The pi­geon­hol­ing of re­mains is not un­usual in an Ital­ian ceme­tery but it’s Rossi’s abil­ity to make the space both prac­ti­cal and un­sym­pa­thetic that turns the ex­pe­ri­ence of vis­it­ing San Cataldo — ei­ther as a griev­ing rel­a­tive or an ar­chi­tec­tural vis­i­tor — grotesque and al­most comic.

In one of the long cor­ri­dors of memo­rial pi­geon­holes, I come across an el­derly woman, ar­che­typal in her widow’s black weeds, a small fig­ure straight out of a Fellini movie, bal­anced pre­car­i­ously on a high steel steplad­der that is fixed to a rail­ing run­ning the length of this dread­ful slab build­ing. From her perch, she is tend­ing the lit­tle pot of flow­ers sprout­ing from her loved one’s rest­ing box. No doubt the fear of end­ing up in this god-aw­ful place keeps many such el­derly per­sons steady on the ugly cre­ma­to­rium lad­der.

The vis­i­tor who has seen Scarpa’s heart-balm chapel in the Tre­viso ceme­tery can only be ap­palled at the so­called chapel in San Cataldo. This red box, which sits at the top of the two arms of the memo­rial site’s spine, seems both un­fin­ished and un­in­ter­ested. It’s like a gi­ant build­ing block, un­adorned, and without any metaphor­i­cal em­bel­lish­ments. It’s al­most as if Rossi wanted to build a place as an­ti­thet­i­cal to the baroque os­ten­ta­tion so beloved of Ital­ian pop­u­lar cul­ture as pos­si­ble. It’s a weird place to visit, but un­for­get­table.

Not far south again, in Bologna, ar­chi­tects who hated the Rossi ceme­tery still find the im­pe­tus to drool over an odd lit­tle build­ing to be found sort of aban­doned in an in­dus­trial park on the edge of that beau­teous city. But the am­a­teur, less ready to be amazed by the very name

Pi­geon­holed: Aldo Rossi’s chill­ing San Cataldo ceme­tery at Mo­dena Le Cor­bus­ier, might see in this pavil­ion a rel­a­tive of that same blun­der­ing ide­al­ism that be­dev­ils San Cataldo. Again, this visit, way out­side the nor­mal tourist route, gives a small thrill, and much to con­tem­plate, not the least of which is how won­der­fully ded­i­cated (and slightly mad) many ar­chi­tects are, es­pe­cially when it comes to pay­ing homage to their mas­ters’’.

I con­fess I skulk around the back of this re­con­struc­tion of Le Cor­bus­ier’s Es­prit Nou­veau pavil­ion — orig­i­nally built (and de­rided) at the 1925 Paris Ex­po­si­tion, be­fore he be­came the guru of the mod­ern city — think­ing it is too much about the ideas be­hind de­sign and not enough about de­sign’s re­la­tion­ship to peo­ple for my lik­ing.

In its own way, it’s an­other homage, an­other form of com­mem­o­ra­tion to the dead: it was erected on this outof-the-way site in Bologna in 1977 by Jose Oubrerie, a stu­dent and acolyte of Le Cor­bus­ier (who died in 1965). In­for­ma­tion is sketchy about why Oubrerie, who also com­pleted one of Le Cor­bus­ier’s de­signs of a church in France, wanted to re­con­struct the pavil­ion, and why in Bologne. But there it sits, a white box with a cylin­dri­cal bit at­tached to one end, an­nounc­ing the ad­vent of ar­chi­tec­tural mod­ernism and all that would im­ply for shifts in aes­thetic sen­si­bil­i­ties.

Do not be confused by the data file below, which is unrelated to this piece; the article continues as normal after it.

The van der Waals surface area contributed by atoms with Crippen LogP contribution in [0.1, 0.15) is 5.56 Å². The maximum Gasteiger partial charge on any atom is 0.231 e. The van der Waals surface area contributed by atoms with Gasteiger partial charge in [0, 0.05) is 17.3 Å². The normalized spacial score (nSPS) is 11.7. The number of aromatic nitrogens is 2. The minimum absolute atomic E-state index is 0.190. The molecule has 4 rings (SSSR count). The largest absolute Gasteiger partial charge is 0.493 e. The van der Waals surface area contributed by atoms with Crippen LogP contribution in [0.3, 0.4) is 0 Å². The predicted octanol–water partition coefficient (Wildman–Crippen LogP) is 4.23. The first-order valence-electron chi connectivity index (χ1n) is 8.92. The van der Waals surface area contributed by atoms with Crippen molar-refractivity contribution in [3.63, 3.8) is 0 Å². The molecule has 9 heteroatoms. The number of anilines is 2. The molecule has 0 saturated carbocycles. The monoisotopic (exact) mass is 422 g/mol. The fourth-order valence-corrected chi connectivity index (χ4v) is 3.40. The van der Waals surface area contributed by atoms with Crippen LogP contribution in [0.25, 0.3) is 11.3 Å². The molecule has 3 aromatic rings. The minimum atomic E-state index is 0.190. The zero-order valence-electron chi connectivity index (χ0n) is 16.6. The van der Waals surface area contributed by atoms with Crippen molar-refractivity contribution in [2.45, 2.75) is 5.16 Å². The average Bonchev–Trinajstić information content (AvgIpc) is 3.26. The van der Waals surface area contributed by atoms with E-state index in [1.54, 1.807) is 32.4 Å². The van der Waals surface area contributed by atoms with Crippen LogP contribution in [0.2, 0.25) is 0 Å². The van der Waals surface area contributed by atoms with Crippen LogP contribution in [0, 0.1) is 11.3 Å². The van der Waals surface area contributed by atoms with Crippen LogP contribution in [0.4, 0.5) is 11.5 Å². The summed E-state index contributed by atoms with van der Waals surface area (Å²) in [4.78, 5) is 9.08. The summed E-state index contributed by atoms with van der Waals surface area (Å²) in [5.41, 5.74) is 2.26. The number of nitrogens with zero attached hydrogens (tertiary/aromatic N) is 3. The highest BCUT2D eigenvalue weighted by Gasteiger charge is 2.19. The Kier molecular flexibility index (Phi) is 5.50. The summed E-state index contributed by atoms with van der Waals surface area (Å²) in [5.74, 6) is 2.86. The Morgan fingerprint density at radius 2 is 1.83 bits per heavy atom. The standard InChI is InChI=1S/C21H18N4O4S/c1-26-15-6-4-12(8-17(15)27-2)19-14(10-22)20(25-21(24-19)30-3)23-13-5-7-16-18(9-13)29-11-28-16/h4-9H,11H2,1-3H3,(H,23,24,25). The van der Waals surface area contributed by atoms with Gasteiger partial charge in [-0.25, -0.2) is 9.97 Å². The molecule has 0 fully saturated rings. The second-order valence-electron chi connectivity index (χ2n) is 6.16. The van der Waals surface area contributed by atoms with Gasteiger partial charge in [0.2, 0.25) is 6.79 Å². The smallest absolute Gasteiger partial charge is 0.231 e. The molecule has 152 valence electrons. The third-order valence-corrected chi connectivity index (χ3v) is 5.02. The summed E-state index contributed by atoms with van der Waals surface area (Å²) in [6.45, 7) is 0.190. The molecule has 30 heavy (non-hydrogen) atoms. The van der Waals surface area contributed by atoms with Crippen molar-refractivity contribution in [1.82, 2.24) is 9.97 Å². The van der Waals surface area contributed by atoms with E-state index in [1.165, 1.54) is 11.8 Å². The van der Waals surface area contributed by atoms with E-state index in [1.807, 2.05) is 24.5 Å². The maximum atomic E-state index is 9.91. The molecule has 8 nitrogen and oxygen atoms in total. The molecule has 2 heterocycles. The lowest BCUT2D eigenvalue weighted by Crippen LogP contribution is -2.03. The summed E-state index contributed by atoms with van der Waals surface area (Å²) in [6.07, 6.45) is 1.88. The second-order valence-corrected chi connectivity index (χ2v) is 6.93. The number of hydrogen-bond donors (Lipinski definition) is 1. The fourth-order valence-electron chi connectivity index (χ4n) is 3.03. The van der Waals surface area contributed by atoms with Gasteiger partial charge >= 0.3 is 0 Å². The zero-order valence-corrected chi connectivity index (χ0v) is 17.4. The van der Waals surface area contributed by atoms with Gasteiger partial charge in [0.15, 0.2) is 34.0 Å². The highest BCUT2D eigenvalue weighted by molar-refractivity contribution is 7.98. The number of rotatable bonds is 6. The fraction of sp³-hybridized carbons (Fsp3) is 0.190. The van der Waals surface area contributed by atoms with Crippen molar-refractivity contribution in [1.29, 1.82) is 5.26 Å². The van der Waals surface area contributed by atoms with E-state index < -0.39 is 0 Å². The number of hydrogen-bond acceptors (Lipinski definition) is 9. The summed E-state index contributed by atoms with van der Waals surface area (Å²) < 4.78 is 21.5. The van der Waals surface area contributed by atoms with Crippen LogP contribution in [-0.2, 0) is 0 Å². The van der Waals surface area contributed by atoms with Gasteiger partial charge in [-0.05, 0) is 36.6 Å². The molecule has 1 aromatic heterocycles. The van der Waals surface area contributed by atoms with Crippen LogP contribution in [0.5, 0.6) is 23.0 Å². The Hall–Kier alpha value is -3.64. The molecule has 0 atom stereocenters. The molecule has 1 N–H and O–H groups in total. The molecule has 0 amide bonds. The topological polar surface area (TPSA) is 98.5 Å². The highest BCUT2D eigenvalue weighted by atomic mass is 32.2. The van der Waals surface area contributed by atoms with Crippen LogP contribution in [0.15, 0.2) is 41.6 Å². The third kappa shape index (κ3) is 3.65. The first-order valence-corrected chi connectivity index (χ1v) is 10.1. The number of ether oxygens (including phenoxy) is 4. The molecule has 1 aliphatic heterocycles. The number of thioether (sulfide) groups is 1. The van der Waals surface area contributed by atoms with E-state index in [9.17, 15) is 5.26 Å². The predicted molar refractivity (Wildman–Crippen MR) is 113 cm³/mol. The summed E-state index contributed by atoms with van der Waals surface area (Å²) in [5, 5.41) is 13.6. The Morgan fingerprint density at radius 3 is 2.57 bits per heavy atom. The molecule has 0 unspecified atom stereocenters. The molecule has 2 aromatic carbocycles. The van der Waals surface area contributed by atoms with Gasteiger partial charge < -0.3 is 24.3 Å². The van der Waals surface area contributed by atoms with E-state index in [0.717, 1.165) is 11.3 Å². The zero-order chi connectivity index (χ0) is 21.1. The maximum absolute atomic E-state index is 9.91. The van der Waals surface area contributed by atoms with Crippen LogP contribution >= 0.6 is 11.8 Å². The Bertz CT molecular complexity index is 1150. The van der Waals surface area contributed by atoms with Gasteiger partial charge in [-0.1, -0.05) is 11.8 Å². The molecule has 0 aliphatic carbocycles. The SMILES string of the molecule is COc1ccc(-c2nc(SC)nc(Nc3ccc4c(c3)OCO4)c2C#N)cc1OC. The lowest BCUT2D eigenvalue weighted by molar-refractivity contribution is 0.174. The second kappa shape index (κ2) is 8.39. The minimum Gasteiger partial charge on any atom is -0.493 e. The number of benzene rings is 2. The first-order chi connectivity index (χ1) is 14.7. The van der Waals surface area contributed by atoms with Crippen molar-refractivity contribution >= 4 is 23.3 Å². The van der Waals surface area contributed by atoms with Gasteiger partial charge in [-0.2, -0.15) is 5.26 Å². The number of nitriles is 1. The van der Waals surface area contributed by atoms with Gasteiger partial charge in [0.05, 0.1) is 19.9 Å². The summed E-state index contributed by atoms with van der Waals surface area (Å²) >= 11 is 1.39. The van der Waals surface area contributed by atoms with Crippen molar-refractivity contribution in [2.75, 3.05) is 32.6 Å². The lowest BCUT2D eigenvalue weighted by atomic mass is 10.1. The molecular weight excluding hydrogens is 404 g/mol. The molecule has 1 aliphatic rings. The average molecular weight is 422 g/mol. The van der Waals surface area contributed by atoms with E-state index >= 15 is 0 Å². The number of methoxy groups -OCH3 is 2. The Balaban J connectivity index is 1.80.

There is one more stop the com­mem­o­ra­tion-hunter, both am­a­teur and pro­fes­sional, can make on this itin­er­ary, and that’s in a small, pretty town called Ri­ola, up in the moun­tains fur­ther south from Bologna. We loop down from Mo­dena, about an hour’s drive, from where you can loop up again to Bologna, an­other hour’s easy drive. In Ri­ola, you can truly pay homage, this time to a church de­signed by Al­var Aalto, the Fin­nish ar­chi­tect whose name draws first gasps then rev­er­ence from pil­grims.

White was Aalto’s thing, and the Ri­ola church is very white. Mod­ernism was also his thing, and if that con­jures crisp lines and sim­ple func­tion­al­ity, that’s there too. De­signed in 1966 but not com­pleted un­til 1978, two years af­ter the ar­chi­tect’s death, the church is the pride of this lit­tle com­mu­nity. You will prob­a­bly be greeted by ei­ther the parish priest or his fa­ther, and talked through its lovely fea­tures, the way it sort of rocks to one side along an off-cen­tre axis from which arch enor­mous struts, the huge front doors de­signed to fold back to open the in­te­rior to the fore­court, the hum­ble in­ti­macy of a small side chapel.

They pos­si­bly won’t point out what’s glar­ingly ob­vi­ous to even the ca­sual vis­i­tor: the way the campanile was botched, too stark and too white even for a Fin­nish mod­ernist and the way, too, the ar­chi­tect’s ex­traor­di­nary plan for the pro­vi­sion of a huge screen to roll in from the side of the church, split­ting the space down the mid­dle to give it op­ti­mum flex­i­bil­ity of space us­age in a cli­mate that, in win­ter, is very de­mand­ing.

And only an im­po­lite vis­i­tor would point out how the plas­tic flower ar­range­ments in makeshift urns com­pletely counter the cold beauty of Aalto’s de­sign. But that’s the thing about mere mor­tals as com­pared to go­dar­chi­tects: we tend to live in spa­ces, even when they’re de­signed for our dead. Rose­mary Sorensen was a guest of the Aus­tralian In­sti­tute of Ar­chi­tects and its spon­sor, Vir­gin At­lantic.


In­sight Va­ca­tions’ eight-day es­corted Ital­ian In­ter­mezzo in­cludes the Trevi Foun­tain, Colos­seum, St Peter’s Basil­ica in Rome and a Venice cruise. From $2525 a per­son, land only. More: www.in­sight­va­ca­tions.com.

Pic­tures: Tone Wheeler

Newspapers in English

Newspapers from Australia

© PressReader. All rights reserved.